Wednesday 30 December 2009

The best laid plans.....

Well as seems to always be the case at Christmas, things are not quite going to plan. It is almost as if the moment a clear space opens up, there are events waiting in the wings to rush in and fill the void. We've had a sad time, yesterday we were at the funeral of a village neighbour that we have known for 29 years and today, we are travelling to the Cotswolds to visit my ailing mother in law in hospital. She has dementia and it seems can no longer live on her own. It has happened so quickly - she is only 75 and was always so "with it".

We can't wait to see her, she seems quite bright on the phone, which makes the diagnosis even harder to bear. Perhaps we shall understand more about her condition by this evening.

Monday 21 December 2009


A happy and peaceful holiday to everyone! It's a very cold Winter here in Dorset this year, we even have some snow which is unusual. It's very pretty, but causes chaos on the roads and with the postal deliveries, I suppose we're just not geared up for it here. Last year we had snow that only stayed for two days, I rushed out and took some piccies.


The workshop is just too cold to work in at the moment so it's a chance to catch up on all of the administration that tends to get ignored in the warmer months. We shall stop working on Christmas Eve and hopefully not do too much until the New Year begins, a welcome break! Meanwhile I have some shopping to do and a lot of visiting to catch up on. Most of the finished furniture has gone home now so finally we may be able to return the dining room to a state fit for Christmas and Boxing Day meals in front of the open fireplace.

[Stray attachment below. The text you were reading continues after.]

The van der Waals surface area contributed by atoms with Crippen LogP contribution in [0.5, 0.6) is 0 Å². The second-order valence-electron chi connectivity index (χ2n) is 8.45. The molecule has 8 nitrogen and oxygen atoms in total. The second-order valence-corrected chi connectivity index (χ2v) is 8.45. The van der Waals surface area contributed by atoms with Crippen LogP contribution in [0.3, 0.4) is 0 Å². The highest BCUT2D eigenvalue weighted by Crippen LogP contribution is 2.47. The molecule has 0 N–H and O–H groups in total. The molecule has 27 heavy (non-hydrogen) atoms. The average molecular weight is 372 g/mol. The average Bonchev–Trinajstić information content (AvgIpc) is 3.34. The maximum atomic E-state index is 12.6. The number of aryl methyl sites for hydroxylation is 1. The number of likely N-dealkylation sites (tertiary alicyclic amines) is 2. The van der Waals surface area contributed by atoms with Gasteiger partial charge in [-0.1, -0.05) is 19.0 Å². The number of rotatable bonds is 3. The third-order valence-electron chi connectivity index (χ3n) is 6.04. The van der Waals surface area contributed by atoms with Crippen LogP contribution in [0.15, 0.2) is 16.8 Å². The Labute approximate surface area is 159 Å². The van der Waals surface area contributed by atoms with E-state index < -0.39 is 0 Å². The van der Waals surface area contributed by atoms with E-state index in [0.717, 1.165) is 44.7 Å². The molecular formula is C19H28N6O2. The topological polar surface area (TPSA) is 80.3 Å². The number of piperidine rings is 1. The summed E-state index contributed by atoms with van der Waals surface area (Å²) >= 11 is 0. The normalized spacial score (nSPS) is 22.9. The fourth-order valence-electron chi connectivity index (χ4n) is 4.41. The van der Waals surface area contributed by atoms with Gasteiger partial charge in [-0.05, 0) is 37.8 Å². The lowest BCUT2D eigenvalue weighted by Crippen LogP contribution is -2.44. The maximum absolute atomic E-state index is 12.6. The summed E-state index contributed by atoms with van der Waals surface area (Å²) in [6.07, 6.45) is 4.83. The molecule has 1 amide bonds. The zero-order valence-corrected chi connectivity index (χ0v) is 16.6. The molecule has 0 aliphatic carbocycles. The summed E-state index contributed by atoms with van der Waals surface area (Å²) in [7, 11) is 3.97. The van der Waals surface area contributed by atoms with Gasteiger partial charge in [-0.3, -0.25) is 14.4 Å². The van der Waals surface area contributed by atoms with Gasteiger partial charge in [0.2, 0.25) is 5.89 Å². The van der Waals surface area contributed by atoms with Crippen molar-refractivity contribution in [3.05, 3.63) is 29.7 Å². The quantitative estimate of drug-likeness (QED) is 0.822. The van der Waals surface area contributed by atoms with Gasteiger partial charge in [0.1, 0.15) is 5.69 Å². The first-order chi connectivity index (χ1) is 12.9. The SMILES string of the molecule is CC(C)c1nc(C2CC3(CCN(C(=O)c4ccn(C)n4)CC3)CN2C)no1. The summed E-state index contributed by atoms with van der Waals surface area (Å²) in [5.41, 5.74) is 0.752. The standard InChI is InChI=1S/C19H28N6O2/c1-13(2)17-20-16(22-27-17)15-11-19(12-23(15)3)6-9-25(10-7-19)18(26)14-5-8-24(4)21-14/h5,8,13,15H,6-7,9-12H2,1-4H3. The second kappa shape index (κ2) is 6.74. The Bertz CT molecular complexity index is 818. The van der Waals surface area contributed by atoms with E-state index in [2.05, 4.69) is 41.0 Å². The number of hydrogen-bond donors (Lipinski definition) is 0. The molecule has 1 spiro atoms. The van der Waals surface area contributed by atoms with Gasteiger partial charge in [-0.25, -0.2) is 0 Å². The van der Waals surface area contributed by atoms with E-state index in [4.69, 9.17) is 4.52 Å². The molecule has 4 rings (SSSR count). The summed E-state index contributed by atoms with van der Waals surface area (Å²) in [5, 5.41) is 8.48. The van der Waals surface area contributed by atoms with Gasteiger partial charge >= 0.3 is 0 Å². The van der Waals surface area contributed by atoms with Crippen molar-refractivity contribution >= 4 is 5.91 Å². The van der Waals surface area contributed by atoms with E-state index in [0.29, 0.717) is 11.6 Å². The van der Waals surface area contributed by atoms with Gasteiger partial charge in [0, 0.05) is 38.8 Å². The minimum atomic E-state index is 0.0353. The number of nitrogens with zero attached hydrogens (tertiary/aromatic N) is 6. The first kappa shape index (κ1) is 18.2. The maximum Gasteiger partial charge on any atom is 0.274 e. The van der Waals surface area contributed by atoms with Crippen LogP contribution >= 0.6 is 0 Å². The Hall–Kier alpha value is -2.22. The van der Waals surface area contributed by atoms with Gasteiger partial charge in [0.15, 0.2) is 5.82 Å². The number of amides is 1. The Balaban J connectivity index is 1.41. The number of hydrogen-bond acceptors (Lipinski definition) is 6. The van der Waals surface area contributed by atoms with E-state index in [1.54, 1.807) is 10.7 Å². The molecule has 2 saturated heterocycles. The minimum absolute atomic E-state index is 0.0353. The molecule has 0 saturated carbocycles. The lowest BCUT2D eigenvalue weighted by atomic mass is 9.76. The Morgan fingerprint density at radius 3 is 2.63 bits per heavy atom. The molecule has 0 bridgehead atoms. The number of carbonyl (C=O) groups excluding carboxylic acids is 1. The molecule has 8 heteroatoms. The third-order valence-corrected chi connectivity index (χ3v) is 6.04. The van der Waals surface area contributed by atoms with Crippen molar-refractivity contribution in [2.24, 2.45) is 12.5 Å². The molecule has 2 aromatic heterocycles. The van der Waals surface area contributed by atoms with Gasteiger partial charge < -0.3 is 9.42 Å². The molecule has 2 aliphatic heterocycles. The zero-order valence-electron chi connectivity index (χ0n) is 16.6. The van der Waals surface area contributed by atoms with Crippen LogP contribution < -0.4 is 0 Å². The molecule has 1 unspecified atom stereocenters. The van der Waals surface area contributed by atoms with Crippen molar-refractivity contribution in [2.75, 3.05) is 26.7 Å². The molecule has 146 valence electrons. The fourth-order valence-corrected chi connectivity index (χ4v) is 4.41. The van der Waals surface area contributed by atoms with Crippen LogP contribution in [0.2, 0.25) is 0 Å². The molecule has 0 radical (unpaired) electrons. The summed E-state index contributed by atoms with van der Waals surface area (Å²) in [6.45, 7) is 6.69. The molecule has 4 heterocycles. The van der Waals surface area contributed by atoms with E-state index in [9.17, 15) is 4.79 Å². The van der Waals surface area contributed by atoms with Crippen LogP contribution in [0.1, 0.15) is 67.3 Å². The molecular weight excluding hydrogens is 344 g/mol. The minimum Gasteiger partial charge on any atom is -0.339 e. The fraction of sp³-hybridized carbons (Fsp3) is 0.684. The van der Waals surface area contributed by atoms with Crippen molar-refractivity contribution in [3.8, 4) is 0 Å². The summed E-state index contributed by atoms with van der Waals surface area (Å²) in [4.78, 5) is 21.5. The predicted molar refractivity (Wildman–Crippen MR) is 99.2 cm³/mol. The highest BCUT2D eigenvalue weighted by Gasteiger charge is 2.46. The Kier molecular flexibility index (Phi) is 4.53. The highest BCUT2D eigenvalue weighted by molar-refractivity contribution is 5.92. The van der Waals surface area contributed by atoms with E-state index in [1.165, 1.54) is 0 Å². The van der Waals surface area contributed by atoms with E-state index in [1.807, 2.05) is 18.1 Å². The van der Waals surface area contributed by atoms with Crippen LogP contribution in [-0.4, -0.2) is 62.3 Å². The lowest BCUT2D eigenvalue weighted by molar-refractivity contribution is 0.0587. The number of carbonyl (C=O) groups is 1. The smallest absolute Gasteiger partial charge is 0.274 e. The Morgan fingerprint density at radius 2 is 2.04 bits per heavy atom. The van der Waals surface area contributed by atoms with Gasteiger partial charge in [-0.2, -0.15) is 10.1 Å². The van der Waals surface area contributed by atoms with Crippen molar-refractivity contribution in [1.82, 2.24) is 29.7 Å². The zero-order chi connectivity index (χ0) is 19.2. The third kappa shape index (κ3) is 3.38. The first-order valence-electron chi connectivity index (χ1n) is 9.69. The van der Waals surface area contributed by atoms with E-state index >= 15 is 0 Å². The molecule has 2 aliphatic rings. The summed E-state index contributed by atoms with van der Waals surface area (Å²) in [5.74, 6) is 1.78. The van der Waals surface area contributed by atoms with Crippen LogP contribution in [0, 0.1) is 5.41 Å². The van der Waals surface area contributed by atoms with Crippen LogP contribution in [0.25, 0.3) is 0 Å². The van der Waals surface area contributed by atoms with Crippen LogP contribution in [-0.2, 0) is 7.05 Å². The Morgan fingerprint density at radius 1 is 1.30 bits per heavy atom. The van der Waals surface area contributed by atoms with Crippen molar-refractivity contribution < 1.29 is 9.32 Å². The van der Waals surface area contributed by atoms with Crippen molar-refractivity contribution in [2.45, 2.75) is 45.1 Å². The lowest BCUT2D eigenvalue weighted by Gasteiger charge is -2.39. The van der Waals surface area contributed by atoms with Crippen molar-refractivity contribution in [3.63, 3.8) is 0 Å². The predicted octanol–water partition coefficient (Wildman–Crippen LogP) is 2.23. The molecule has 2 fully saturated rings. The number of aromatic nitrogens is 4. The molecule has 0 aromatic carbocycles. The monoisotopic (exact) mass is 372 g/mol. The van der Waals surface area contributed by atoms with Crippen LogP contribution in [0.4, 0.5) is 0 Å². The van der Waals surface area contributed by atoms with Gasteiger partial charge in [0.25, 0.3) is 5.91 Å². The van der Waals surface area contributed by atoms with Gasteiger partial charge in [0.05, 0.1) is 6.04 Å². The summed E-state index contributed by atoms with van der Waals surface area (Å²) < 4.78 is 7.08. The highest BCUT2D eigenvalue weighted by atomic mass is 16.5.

Even the cactus has put on a beautiful show for us this year.

Tuesday 8 December 2009

The Hans Wegner Wishbone Chair

I love these chairs, but they are so difficult to do. Mr Wegner was a brilliant designer, but I often wonder if he ever actually put a seat into one of his chairs especially the ones that have this rush pattern weave! Tension is so critical as is cramming in as many coils as possible, it is the one seat weaving job that is hard on the hands. This particular chair is an original 50's/60's oak version, so has a lovely patina. It had been re-woven once before, but because it was done in the wrong material and pattern it had sagged badly, this is what it looked like.

Here it is now.

It goes home tomorrow. Now I go back to more cane panels, a footstool, some drop-in Magistretti rush seats and the Davenport of course.

The Davenport....nearly there

It been a hard slog, it always is at this time of the year when the bad weather and short daylight hours combine to diminish the time available to work effectively. But at last, the Davenport is going back together. The polish has hardened enough to do the final cutting and waxing of the finish, although the dampness in the air will probably delay that process still longer. I'm pleased with it so far.

Might be finished for Christmas!

Tuesday 1 December 2009

Power cuts